Millions of children in the Middle East region are at risk of missing the school year in the wake of extreme turmoil in the region in the past several months, most notably the war in Gaza between Israel and Hamas and the attacks from terror group ISIS in Iraq and Syria.
"The problem concerns not only minors who are displaced or refugees in these countries, but also the numerous young people living in the areas where people in flight have sought safety. Very often schools, which are not destroyed or damaged or used as headquarters for armed groups, are occupied by communities of displaced persons," a report by the Italian Red Cross and the AGIRE network read.
"In many cases there is no other option: refugee camps are often overcrowded or in precarious conditions and the only possible shelters for those not staying in private homes, are parks, abandoned buildings and schools." more >>
What is the core of the American story? What is American history about? For a long time, Abraham Lincoln's Gettysburg Address was thought to offer the most succinct and profound reply to these questions. The heart of the American story was said to be the Founding, with its principles of liberty and equality. American history was thus a study of our efforts to more fully realize republican principles, often in the face of our own flaws and failings. American history was also about the defense in peace and war of a unique experiment—a nation bound by democratic norms, rather than by ties of blood.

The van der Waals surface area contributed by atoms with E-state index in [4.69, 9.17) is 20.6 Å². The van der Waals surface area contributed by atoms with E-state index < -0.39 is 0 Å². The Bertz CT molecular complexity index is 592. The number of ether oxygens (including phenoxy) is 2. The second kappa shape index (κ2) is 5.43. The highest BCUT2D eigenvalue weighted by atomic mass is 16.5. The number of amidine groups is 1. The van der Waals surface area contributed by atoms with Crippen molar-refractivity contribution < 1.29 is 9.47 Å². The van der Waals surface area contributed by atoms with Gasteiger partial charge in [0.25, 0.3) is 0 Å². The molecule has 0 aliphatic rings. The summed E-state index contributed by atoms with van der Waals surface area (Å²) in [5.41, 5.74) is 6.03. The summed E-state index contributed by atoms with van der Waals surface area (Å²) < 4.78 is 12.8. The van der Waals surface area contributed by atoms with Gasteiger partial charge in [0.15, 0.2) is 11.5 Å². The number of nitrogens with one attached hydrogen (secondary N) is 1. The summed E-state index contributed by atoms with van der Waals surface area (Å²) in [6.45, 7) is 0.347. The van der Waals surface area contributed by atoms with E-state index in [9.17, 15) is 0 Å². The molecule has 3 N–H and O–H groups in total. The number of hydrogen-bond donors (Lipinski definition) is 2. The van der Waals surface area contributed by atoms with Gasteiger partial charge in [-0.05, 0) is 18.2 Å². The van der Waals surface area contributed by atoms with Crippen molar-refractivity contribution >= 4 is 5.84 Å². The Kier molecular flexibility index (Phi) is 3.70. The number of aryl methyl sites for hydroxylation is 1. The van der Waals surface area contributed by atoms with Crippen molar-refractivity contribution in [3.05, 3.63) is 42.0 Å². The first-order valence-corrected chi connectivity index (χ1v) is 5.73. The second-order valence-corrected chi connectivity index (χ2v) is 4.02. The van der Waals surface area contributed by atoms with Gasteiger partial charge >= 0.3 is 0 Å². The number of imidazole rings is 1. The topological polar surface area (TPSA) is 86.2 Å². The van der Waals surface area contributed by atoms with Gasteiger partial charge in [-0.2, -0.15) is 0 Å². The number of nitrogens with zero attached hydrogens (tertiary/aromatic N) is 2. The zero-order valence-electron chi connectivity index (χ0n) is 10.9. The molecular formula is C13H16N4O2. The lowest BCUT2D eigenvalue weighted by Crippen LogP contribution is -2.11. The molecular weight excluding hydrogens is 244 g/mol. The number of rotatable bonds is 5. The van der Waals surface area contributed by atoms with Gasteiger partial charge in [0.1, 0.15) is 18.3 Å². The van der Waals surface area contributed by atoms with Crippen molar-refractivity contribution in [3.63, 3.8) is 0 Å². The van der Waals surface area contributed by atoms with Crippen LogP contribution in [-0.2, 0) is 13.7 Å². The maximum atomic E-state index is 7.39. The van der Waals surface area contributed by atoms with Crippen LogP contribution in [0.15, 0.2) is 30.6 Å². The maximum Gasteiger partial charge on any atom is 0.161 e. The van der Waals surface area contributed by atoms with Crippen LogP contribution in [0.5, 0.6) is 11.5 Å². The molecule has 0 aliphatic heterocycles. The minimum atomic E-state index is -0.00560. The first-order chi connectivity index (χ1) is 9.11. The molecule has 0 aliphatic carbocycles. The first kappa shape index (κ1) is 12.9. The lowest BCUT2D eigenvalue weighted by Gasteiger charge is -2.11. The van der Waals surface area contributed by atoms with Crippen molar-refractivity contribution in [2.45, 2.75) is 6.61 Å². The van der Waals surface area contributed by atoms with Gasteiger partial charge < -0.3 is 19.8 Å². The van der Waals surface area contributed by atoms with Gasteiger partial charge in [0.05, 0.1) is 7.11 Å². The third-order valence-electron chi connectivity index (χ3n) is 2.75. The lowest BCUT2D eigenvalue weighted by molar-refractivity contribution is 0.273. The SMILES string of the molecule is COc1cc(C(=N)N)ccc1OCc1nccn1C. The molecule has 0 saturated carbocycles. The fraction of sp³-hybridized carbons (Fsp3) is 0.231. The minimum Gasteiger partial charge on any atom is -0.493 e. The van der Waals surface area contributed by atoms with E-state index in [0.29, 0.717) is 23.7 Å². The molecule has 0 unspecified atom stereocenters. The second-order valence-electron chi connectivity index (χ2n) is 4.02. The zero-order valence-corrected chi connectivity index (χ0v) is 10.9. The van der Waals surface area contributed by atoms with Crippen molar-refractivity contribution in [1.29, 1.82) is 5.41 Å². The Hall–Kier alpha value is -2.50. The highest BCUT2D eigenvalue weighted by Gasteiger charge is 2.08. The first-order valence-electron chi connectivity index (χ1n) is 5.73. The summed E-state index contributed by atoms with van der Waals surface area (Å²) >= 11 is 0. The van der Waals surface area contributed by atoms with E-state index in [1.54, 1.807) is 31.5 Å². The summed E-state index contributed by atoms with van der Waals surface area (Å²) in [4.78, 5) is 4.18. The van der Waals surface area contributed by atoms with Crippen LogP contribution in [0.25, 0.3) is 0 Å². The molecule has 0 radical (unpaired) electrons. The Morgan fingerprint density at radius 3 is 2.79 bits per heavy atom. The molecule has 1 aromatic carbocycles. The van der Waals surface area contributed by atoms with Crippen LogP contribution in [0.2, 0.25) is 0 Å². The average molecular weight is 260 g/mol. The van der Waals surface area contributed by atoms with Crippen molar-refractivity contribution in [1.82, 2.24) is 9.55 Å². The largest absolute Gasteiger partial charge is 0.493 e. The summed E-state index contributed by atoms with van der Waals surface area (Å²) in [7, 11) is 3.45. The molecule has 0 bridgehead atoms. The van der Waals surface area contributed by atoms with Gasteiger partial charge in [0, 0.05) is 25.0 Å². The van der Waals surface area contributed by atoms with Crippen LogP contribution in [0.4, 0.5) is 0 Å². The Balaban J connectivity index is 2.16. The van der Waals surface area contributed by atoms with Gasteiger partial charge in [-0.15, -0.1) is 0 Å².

More recently, revisionist historians have developed a different answer to the question of what America's story is about. From their perspective, at the heart of our country's history—like the history of any other powerful nation—lies the pursuit of empire, of dominion over others. In this view, the formative American moment was the colonial assault on the Indians. At its core, say the revisionists, America's history is about our capacity for self-delusion, our endless attempts to justify raw power grabs with pretty fairy-tales about democracy.
The growing dispute over the College Board's new Framework for AP U.S. History (APUSH) turns around these clashing views of the American story. The creators and defenders of the new APUSH Framework are adherents of a radically revisionist approach to American history. That is why the Framers and the principles of our Constitutional system receive short shrift in the new AP guidelines, and why the conflict between settlers and Indians has taken center stage instead. more >>
A respiratory virus is sweeping through the Midwest and other areas of the United States, sending an unprecedented number of school children to the emergency room.
Enterovirus 68, also known as EV-D68, is a respiratory virus that has afflicted over 475 children in Missouri and more than 1,000 throughout the U.S. Ten states have reached out to the Centers for Disease Control and Prevention to help investigate clusters of the virus, including Colorado, North Carolina, Georgia, Ohio, Iowa, Illinois, Missouri, Kansas, Oklahoma and Kentucky.
Virologist for the CDC Mark Pallansch says it could just be the beginning of the epidemic. "This is just the tip of the iceberg in terms of severe cases," Pallansch told CNN in an interview. "We're in the middle of looking into this, we don't have all the answers yet." more >>